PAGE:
Recently, the First District Court of Appeals in Florida issued an opinion in an appeal involving a workers’ compensation claim dispute. The claimant initially filed a Petition for Benefits (PFB) with the Division of Administrative Hearings (DOAH) in the Office of the Judges of Compensation Claims (JCC) requesting medical and indemnity benefits. The employer responded that the JCC had no jurisdiction over the PFB filed because both parties were bound by a collective bargaining agreement (CBA) that compelled a resolution of claims via arbitration.
Subsequently, the claimant voluntarily dismissed the PFB and filed a request for arbitration as required under the CBA binding the two parties. The arbitration hearing denied all benefits sought by the claimant. Shortly thereafter the claimant filed a motion for a rehearing with the arbitrator that was promptly denied. The claimant then filed a motion with the DOAH to dismiss the arbitration determination. The employer responded that the JCC lacked jurisdiction in this matter. Ultimately, the JCC determined that there was jurisdiction and vacated the arbitrator’s determination, and ordered a rehearing with the same arbitrator subject to the arbitrator’s willingness and availability. The employer then appealed the decision by the JCC.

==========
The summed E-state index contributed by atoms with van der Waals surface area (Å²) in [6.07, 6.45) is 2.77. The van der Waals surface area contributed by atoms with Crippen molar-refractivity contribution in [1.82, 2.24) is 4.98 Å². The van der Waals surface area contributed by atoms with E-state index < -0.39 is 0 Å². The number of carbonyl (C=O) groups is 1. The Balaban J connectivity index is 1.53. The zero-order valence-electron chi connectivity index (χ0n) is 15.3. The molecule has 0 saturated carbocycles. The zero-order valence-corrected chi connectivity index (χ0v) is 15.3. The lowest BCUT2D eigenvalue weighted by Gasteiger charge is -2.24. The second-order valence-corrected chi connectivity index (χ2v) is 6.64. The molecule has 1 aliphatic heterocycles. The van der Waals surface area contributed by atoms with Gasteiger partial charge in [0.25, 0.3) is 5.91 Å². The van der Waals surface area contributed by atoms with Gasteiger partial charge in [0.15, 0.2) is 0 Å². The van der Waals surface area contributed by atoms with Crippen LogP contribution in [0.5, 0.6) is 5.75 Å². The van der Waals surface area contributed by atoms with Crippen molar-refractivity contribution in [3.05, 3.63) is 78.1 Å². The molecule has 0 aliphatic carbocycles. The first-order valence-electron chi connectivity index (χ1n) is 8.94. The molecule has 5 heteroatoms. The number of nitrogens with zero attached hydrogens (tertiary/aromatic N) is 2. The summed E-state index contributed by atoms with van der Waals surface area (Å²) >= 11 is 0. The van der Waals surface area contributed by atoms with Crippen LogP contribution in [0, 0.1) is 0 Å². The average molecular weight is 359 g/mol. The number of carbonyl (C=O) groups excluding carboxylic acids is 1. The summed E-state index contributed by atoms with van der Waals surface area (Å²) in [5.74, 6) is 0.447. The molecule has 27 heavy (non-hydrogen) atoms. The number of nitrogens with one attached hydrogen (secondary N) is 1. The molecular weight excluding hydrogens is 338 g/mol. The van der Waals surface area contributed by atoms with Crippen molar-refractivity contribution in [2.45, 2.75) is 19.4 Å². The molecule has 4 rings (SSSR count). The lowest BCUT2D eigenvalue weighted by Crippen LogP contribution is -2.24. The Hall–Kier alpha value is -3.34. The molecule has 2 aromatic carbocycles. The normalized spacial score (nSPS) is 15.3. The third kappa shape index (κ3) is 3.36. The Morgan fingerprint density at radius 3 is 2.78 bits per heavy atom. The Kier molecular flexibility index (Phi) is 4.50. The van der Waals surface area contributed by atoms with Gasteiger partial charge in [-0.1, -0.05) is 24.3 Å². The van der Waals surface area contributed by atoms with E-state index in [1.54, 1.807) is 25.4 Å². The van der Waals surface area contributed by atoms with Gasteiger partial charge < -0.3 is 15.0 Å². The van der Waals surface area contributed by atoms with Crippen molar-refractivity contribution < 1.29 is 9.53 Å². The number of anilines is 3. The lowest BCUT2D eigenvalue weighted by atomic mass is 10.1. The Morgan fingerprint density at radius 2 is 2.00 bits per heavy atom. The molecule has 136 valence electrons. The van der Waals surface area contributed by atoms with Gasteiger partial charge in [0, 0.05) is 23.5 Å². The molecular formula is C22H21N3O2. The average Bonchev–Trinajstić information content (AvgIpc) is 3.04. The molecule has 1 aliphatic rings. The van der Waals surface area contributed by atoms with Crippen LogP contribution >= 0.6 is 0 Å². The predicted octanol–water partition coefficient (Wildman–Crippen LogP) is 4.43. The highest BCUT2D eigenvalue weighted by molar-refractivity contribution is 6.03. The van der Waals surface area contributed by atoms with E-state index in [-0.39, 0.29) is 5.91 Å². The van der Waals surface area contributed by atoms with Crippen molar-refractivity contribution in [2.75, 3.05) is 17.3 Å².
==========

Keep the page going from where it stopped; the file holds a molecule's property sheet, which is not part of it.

The court of appeals found that there was no PFB pending before the JCC when the claimant filed the motion to vacate. While the claimant initially filed a PFB, he voluntarily dismissed it and proceeded to arbitration as required by the binding CBA. The dismissal of the PFB removes the jurisdiction of the JCC in this case. The appeals court notes that it had previously held that JCC does not have general jurisdiction and can only address issues specifically conferred by statute. When all claims asserted through a petition for benefits are dismissed, the JCC loses jurisdiction to address those claims. Here, the appeals court found that the claimant filed his PFB before voluntarily dismissing it and conceded to the CBA-mandated arbitration process. It was only once he was denied benefits through the arbitration hearing and dissatisfied with the results that he filed a motion to vacate the arbitration award with the JCC, which was ultimately an inappropriate forum that lacked jurisdiction. Ultimately, the proper course of action remaining to the claimant was to seek relief through a court with appropriate jurisdiction as defined by section 682.
Have You Suffered Injuries While at Work?
If you or someone you love has suffered from a workers’ compensation or work-related injury in Florida, the lawyers at Friedman Rodman Frank & Estrada can help you understand your rights and the remedies available to you. Our team of attorneys has successfully advocated for workers throughout Florida for 46 years. Expenses and injuries sustained at work can quickly become overwhelming, and having an experienced roster of workers’ compensation attorneys by your side can make a world of difference for your claim. Contact our team at 305-448-8585 to schedule a free and no-obligation initial consultation with a workers’ compensation lawyer at our office.